The familiar address, 3025 S. University Drive, was facing rising real estate rents, and Sumter III had begun to consider a closure and liquidation. Reynolds and another enthusiast, Burleson maker Bill Mecke, inquired about an outright purchase including the Record Town brand.

“We came to the same conclusion,” Reynolds said. “We said, ‘We have to keep going,’ out of respect for the Bruton family – as long as Gerard comes with the store. He knows the operation inside and out, and as a transition manager he has the knowledge of the old school record store and new online catalog expertise to increase the service and inventory maintenance for which Record Town is known. “

Daily had discovered Record Town by enrolling at Texas Christian University in 1971 as a newcomer from San Antonio: found in San Antonio, ”he said. Daily’s involvement since the 2010s has been an incremental process – from part-time staff to product ordering and general operations to the manager.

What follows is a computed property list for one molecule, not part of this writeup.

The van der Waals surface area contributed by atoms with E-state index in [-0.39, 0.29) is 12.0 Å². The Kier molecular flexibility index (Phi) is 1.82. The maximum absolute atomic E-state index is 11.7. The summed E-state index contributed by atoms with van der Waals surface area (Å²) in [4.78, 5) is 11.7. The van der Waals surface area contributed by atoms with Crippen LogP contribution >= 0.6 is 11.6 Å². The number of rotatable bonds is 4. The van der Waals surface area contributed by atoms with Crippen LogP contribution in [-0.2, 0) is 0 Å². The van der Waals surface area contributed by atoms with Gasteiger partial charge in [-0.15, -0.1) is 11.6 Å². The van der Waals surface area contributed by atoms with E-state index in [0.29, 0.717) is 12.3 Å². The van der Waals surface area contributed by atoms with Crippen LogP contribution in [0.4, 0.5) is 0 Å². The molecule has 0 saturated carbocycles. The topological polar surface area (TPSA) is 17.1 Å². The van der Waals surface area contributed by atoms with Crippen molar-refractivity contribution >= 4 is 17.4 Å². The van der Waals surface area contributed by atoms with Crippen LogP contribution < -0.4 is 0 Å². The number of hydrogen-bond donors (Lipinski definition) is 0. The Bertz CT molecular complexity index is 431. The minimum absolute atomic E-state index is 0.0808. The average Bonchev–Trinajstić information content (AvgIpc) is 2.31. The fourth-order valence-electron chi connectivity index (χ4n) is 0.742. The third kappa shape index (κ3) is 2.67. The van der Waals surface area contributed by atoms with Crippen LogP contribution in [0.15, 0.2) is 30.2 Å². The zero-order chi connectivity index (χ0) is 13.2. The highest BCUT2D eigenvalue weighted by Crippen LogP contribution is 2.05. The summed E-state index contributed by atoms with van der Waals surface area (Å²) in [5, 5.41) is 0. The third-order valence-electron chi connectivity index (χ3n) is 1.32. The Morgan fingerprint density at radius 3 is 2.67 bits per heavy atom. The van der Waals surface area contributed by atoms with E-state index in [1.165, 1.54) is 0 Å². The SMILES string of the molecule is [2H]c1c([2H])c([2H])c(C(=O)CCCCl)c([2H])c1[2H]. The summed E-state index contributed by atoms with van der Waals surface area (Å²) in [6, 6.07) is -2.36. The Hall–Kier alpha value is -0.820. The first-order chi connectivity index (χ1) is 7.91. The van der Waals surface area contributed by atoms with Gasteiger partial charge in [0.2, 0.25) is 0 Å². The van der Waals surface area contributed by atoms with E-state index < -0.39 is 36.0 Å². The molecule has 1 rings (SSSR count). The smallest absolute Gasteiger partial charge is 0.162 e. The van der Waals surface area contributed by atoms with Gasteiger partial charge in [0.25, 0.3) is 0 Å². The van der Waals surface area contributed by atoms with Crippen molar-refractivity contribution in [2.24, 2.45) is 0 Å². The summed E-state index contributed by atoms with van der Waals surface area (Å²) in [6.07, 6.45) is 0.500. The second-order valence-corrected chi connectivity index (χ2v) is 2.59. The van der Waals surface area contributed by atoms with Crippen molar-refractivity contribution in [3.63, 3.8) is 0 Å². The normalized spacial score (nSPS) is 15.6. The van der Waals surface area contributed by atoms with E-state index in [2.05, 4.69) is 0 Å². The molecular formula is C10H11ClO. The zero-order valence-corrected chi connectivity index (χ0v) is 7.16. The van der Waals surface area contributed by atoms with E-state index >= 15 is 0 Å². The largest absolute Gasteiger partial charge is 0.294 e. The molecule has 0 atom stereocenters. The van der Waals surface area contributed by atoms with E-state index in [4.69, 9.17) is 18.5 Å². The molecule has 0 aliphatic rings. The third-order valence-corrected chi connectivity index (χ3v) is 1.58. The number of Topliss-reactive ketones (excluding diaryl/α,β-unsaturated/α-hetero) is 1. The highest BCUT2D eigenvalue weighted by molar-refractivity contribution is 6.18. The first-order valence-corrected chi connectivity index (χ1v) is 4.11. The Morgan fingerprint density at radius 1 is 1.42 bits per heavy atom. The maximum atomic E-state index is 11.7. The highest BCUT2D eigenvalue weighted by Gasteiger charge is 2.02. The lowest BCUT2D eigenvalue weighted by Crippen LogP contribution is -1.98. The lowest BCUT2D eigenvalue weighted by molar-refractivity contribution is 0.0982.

In 2018, ownership passed from the original owners of Record Town to Bill Mecke, a Burleson-based manufacturer, and Thomas B. Reynolds, a ranchman and real estate developer. (Cristian ArguetaSoto | Fort Worth Report)

“It’s a library,” Mecke added. “It’s what educated so many of us vinyl addicts and broadened the way we enjoy music – a unifying force.”

The new address is 120 St. Louis Ave., a 1,000 square foot space in a South Side office and storefront complex. The site also bears the symbolic street name of T Bone Burnett, the songwriter-producer who traces his Grammy-winning and Oscar-winning career back to the influence Record Town had on him as a youth. Plentifully stocked with new and collectable vinyl records, the St. Louis site also has a museum-like “Wall of Fame” display for floor-to-ceiling photographs and posters covering the history of the music scene in New York. Fort Worth.